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Story: The Sticky Teams Initiative

Back when I first started as a Scrum Master, in 2014, I was given a chance that some Scrum Masters are rarely given. I was given an opportunity to do an agile experiment. When I say “experiment” I do not mean make incremental change. I was able to take a team and try something that their managers were not exactly comfortable with. I called it The Sticky Teams Initiative.


Setting the stage

I was working for a medium-sized company that had recently started its Agile journey.  Quite a few concepts had been taught and were in practice. Scrum was all the rage here and so was velocity. I was working with a couple of different teams at the time One of those teams was a quality support team that would take in tickets from customers and resolve them as soon as they could based on priority and severity. I was there to help the team establish their practices and gain an understanding of Agile.


Note: You may have noticed two items above, velocity and working with multiple teams. I do not like leveraging velocity and feel that a Scrum Master working with too many teams is detrimental. For more read: The Scrum Master and Too Many Hats 


The Problem

As I worked with this team I started to notice that their throughput fluctuated quite a bit. They had been working together for some time but could never seem to settle into a groove.

So I took the stance of an observer. I watched the team closely to see their day-to-day work. I noticed something rather strange. The team never stayed consistently the same size.

Due to being a quality assurance team they were well-versed in numerous aspects of the products the company made. Typically this is a good thing. In this case, it was both good and bad.  On the good side, the team functioned well as a quality assurance team since they could take on a vast spread of work without having to go to other teams for assistance. On the bad side, the knowledge and skill the team had caused members of their team to be periodically pulled onto other teams.


The Experiment

Enter The Sticky Teams Initiative. I was fortunate to have a manager who knew the importance of trying new things and experimenting. I worked with them to make sure that my sticky teams initiative was accepted not only by the engineers taking part but by the engineering manager who did not see the benefits. We worked out that the engineering team would be trying this out for 3 months. If we were unable to show positive results, they would go back to functioning as they had before the experiment.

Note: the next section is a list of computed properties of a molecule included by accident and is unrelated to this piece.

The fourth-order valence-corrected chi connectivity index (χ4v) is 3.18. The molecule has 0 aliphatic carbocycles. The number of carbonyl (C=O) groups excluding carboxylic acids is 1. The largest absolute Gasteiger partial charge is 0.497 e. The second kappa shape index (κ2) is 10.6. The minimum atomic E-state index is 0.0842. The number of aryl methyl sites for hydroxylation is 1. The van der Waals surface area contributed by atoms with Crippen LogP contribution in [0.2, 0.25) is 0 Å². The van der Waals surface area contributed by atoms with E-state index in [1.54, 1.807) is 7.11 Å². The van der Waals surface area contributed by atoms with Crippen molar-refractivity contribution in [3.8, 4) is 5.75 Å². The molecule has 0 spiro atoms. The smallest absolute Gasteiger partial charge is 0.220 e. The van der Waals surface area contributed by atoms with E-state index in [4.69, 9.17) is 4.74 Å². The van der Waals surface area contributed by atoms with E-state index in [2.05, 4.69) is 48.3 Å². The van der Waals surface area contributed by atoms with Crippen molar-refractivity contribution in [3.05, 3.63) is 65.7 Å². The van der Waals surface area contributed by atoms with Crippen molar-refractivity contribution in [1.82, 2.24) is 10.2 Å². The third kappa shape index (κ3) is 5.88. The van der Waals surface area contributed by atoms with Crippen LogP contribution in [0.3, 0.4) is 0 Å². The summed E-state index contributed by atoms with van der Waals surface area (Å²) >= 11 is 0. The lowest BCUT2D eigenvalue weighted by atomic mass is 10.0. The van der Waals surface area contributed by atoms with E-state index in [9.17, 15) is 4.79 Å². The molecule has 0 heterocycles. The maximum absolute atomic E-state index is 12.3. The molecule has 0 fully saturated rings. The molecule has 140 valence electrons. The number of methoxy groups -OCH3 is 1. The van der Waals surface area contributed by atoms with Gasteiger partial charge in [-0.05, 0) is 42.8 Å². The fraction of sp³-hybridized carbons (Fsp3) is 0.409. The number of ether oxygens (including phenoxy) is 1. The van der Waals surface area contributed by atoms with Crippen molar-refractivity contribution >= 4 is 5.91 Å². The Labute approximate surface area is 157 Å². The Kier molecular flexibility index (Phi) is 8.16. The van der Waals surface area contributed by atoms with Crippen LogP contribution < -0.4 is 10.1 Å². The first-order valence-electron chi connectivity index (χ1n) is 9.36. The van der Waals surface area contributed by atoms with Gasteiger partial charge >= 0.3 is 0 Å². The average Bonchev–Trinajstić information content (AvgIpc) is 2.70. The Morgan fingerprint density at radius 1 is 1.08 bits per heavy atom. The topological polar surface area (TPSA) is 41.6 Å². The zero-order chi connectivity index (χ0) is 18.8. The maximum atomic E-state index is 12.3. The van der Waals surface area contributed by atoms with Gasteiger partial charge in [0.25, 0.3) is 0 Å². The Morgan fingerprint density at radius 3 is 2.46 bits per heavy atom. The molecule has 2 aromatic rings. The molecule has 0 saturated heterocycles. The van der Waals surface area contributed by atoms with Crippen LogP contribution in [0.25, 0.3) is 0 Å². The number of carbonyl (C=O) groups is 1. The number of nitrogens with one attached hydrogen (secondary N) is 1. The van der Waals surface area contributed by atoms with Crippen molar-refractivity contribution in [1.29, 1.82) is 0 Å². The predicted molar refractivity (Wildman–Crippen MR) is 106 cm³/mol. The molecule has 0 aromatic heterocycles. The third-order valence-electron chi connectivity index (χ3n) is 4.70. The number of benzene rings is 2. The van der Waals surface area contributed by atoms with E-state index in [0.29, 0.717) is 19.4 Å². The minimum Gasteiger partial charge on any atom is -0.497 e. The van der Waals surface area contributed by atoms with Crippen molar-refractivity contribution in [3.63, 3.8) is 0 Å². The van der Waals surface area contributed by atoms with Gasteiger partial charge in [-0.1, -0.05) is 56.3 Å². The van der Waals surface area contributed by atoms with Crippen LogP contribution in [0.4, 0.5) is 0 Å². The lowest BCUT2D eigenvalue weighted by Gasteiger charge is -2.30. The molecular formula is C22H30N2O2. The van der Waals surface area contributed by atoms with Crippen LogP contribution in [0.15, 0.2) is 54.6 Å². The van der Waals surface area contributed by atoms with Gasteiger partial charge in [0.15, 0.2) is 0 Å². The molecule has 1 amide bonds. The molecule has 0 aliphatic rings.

To begin the experiment I worked with the team to establish that no one was to leave the team to work on another team. There were circumstances where a team member may need to move to another team. Those circumstances needed to be a bit extreme. Once we established that, I made it known that should any requests come in that would involve a team member leaving that I would be happy to be the one to review the request. I would be “the bad guy” who says no.

The experiment carried on for 3 months. Throughout that period the team continued to take on work as they had before. They would also run bi-weekly retrospectives to see what they could improve upon. (These retrospectives were a part of their routine before the experiment) While all this was happening I was collecting data.


The Results

After the 3 months were done there was only one thing left to do. Pull all the data together and present my findings. Sure enough, the team showed steady improvement in comparison to the time before the agile experiment. Prior to the 4th sprint (when the experiment began), the team’s average velocity was never what they actually got done. Either they would get more done or less done. It always fluctuated from above to below.

After the start of the agile experiment, their velocity normalized and even started to level out. That may not seem very exciting but back in 2014 this was very exciting for the team and management to see. They felt more confident in their ability to deliver and saw that they could steadily improve over time.

From here the team was able to stay relatively “sticky” throughout my time with them. Occasionally a team member would be promoted or would switch to a different team prominently. These are events that are difficult to avoid. But with their newfound confidence, they took each change in stride.

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